3 building blocks of trust
Trust is a critical component of any relationship, but it's especially important to achieve if one wants to be an effective leader. Those who are able to build trust with their employees will see the long-term impact through less turnover, higher productivity and greater fulfillment in employees' lives.
Jack Zenger and Joseph Folkman, CEO and president, respectively, of a leadership development consultancy, analyzed assessments of 87,000 leaders to identify three key building blocks of trust. By understanding what behaviors contribute to these three components, leaders can determine their level of trust with employees.
- Positive relationships, which are built by listening to and caring about the concerns of others, promoting cooperation and providing honest feedback.
- Good judgment and expertise, which are demonstrated by being informed, responding quickly to problems, making clear decisions confidently and providing solid advice.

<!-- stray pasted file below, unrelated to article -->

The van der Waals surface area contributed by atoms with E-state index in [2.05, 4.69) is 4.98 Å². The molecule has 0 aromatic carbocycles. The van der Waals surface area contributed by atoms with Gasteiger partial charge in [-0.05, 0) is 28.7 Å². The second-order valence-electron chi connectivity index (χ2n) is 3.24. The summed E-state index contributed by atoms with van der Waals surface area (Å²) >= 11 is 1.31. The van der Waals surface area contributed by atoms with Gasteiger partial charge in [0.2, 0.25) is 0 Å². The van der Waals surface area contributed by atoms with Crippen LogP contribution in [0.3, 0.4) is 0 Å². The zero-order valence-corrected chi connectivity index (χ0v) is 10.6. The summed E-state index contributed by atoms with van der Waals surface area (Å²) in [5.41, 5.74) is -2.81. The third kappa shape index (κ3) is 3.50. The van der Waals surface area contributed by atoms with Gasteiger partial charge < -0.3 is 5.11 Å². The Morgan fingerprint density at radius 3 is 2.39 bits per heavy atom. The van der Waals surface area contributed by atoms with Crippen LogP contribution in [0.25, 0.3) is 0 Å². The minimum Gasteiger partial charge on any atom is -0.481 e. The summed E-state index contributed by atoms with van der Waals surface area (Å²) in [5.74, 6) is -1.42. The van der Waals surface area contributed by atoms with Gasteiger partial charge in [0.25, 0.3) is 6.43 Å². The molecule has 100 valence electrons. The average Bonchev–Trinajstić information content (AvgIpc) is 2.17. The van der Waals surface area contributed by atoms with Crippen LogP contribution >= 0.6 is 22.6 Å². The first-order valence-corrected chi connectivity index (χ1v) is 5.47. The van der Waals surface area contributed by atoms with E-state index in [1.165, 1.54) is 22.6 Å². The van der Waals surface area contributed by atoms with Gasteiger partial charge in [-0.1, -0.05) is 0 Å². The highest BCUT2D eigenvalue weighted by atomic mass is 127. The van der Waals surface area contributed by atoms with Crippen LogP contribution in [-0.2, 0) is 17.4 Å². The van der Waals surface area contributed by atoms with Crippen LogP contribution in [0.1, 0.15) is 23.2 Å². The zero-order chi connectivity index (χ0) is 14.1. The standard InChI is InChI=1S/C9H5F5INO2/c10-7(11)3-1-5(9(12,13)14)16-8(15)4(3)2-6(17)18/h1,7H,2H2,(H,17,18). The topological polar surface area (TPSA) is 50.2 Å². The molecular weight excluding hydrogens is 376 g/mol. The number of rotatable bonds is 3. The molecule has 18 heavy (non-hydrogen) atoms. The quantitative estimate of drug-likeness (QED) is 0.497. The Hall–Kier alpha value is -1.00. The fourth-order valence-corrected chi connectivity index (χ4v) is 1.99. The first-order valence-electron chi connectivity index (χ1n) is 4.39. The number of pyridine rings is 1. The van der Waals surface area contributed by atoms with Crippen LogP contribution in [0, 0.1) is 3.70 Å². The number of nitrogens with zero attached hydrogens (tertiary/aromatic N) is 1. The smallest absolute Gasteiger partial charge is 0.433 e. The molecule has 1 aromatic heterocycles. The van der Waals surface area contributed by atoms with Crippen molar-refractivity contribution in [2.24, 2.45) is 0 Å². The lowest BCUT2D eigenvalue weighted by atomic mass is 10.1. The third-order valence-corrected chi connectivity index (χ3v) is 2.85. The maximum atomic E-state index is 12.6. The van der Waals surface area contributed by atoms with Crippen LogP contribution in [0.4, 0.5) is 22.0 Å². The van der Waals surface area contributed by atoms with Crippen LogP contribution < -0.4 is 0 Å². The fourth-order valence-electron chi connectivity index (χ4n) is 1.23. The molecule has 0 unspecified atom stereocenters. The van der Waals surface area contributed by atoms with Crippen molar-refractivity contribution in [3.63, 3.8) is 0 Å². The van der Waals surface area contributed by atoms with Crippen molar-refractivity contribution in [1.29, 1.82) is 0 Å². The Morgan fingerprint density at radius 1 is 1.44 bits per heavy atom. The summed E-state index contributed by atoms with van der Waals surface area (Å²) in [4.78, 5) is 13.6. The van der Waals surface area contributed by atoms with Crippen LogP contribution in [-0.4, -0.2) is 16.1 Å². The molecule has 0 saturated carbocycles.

- Consistency, which means setting a good example, following through on commitments and having a willingness to do more than what's required.
Ultimately, Zenger and Folkman found that positive relationships with leaders matter more to employees than good judgement or consistency. I've found that practicing servant leadership is a great way to gain trust and loyalty among you employees because you're personally invested in their well-being. Much of what goes into that is also having the emotional intelligence (EQ) to recognize – and respond appropriately to – your own feelings and those of others, as well as being able to effectively communicate feedback.
Showing your appreciation for employees' achievements, commitment to your organization and going above and beyond the call of duty is another component of trust. NAFCU offers credit unions a way to do that through our Annual Awards competition, which recognizes association member credit unions, professionals and volunteers for their dedication and achievement within their institutions, communities and the industry. Entries for this year's award winners are currently open (submit one here).
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About the Author
B. Dan Berger became NAFCU president and CEO on Aug. 1, 2013. He was promoted to executive vice president of government affairs in July 2009 after joining NAFCU in January 2006 as senior vice president of government affairs overseeing five divisions including legislative affairs, regulatory affairs, research/economics, regulatory compliance and political affairs/PAC.